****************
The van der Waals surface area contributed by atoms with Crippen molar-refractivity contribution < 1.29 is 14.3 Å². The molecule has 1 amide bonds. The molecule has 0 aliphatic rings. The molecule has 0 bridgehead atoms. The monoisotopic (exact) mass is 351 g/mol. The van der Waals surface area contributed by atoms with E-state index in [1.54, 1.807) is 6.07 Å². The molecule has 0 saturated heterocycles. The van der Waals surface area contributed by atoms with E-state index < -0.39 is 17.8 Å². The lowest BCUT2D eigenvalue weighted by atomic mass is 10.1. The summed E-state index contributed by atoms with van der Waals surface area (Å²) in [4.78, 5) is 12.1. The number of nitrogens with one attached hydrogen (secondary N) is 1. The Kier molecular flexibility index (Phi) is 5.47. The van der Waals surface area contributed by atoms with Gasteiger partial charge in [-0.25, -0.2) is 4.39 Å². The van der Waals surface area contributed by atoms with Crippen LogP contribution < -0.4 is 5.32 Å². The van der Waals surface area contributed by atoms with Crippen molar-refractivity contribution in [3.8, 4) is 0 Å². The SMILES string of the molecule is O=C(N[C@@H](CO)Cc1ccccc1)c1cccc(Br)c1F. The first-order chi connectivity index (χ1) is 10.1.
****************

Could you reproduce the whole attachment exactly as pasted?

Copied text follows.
The van der Waals surface area contributed by atoms with Crippen molar-refractivity contribution < 1.29 is 14.3 Å². The molecule has 1 amide bonds. The molecule has 0 aliphatic rings. The molecule has 0 bridgehead atoms. The monoisotopic (exact) mass is 351 g/mol. The van der Waals surface area contributed by atoms with E-state index in [1.54, 1.807) is 6.07 Å². The molecule has 0 saturated heterocycles. The van der Waals surface area contributed by atoms with E-state index < -0.39 is 17.8 Å². The lowest BCUT2D eigenvalue weighted by atomic mass is 10.1. The summed E-state index contributed by atoms with van der Waals surface area (Å²) in [4.78, 5) is 12.1. The number of nitrogens with one attached hydrogen (secondary N) is 1. The Kier molecular flexibility index (Phi) is 5.47. The van der Waals surface area contributed by atoms with Gasteiger partial charge in [-0.25, -0.2) is 4.39 Å². The van der Waals surface area contributed by atoms with Crippen LogP contribution < -0.4 is 5.32 Å². The van der Waals surface area contributed by atoms with Crippen molar-refractivity contribution in [3.8, 4) is 0 Å². The SMILES string of the molecule is O=C(N[C@@H](CO)Cc1ccccc1)c1cccc(Br)c1F. The first-order chi connectivity index (χ1) is 10.1.